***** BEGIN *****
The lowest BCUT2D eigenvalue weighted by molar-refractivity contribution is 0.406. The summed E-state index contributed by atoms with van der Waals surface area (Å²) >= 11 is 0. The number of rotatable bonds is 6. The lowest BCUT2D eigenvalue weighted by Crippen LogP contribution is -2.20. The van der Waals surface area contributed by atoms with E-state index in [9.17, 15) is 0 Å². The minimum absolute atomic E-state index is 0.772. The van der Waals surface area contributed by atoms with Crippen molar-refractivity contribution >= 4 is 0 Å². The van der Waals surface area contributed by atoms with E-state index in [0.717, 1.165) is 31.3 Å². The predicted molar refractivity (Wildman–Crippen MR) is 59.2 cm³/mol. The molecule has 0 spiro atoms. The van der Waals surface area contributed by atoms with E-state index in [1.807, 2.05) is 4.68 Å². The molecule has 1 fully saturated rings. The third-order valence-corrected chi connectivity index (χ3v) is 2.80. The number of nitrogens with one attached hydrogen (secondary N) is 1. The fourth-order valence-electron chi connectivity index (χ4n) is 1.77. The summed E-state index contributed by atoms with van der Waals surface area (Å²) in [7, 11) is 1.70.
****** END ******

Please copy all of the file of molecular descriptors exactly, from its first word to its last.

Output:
The lowest BCUT2D eigenvalue weighted by molar-refractivity contribution is 0.406. The summed E-state index contributed by atoms with van der Waals surface area (Å²) >= 11 is 0. The number of rotatable bonds is 6. The lowest BCUT2D eigenvalue weighted by Crippen LogP contribution is -2.20. The van der Waals surface area contributed by atoms with E-state index in [9.17, 15) is 0 Å². The minimum absolute atomic E-state index is 0.772. The van der Waals surface area contributed by atoms with Crippen molar-refractivity contribution >= 4 is 0 Å². The van der Waals surface area contributed by atoms with E-state index in [0.717, 1.165) is 31.3 Å². The predicted molar refractivity (Wildman–Crippen MR) is 59.2 cm³/mol. The molecule has 0 spiro atoms. The van der Waals surface area contributed by atoms with E-state index in [1.807, 2.05) is 4.68 Å². The molecule has 1 fully saturated rings. The third-order valence-corrected chi connectivity index (χ3v) is 2.80. The number of nitrogens with one attached hydrogen (secondary N) is 1. The fourth-order valence-electron chi connectivity index (χ4n) is 1.77. The summed E-state index contributed by atoms with van der Waals surface area (Å²) in [7, 11) is 1.70.